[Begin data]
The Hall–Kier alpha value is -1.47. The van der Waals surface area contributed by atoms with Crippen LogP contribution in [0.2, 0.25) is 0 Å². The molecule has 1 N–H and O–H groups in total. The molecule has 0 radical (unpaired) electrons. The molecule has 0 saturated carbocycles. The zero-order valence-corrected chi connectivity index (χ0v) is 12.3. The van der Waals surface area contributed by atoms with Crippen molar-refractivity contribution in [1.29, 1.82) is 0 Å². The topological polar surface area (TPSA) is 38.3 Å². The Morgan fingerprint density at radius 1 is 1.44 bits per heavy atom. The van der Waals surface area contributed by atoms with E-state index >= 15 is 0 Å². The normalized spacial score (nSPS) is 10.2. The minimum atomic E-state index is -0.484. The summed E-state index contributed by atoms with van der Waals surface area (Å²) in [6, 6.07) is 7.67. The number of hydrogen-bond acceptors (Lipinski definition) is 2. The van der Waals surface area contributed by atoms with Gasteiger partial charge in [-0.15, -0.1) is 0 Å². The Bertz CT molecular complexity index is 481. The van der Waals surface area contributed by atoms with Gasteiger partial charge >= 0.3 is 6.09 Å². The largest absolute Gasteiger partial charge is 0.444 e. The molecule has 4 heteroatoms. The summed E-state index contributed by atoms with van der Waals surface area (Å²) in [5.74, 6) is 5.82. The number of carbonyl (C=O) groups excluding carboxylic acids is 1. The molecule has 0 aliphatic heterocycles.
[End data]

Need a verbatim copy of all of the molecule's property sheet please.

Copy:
The Hall–Kier alpha value is -1.47. The van der Waals surface area contributed by atoms with Crippen LogP contribution in [0.2, 0.25) is 0 Å². The molecule has 1 N–H and O–H groups in total. The molecule has 0 radical (unpaired) electrons. The molecule has 0 saturated carbocycles. The zero-order valence-corrected chi connectivity index (χ0v) is 12.3. The van der Waals surface area contributed by atoms with Crippen molar-refractivity contribution in [1.29, 1.82) is 0 Å². The topological polar surface area (TPSA) is 38.3 Å². The Morgan fingerprint density at radius 1 is 1.44 bits per heavy atom. The van der Waals surface area contributed by atoms with E-state index >= 15 is 0 Å². The normalized spacial score (nSPS) is 10.2. The minimum atomic E-state index is -0.484. The summed E-state index contributed by atoms with van der Waals surface area (Å²) in [6, 6.07) is 7.67. The number of hydrogen-bond acceptors (Lipinski definition) is 2. The van der Waals surface area contributed by atoms with Gasteiger partial charge in [-0.15, -0.1) is 0 Å². The Bertz CT molecular complexity index is 481. The van der Waals surface area contributed by atoms with Gasteiger partial charge >= 0.3 is 6.09 Å². The largest absolute Gasteiger partial charge is 0.444 e. The molecule has 4 heteroatoms. The summed E-state index contributed by atoms with van der Waals surface area (Å²) in [5.74, 6) is 5.82. The number of carbonyl (C=O) groups excluding carboxylic acids is 1. The molecule has 0 aliphatic heterocycles.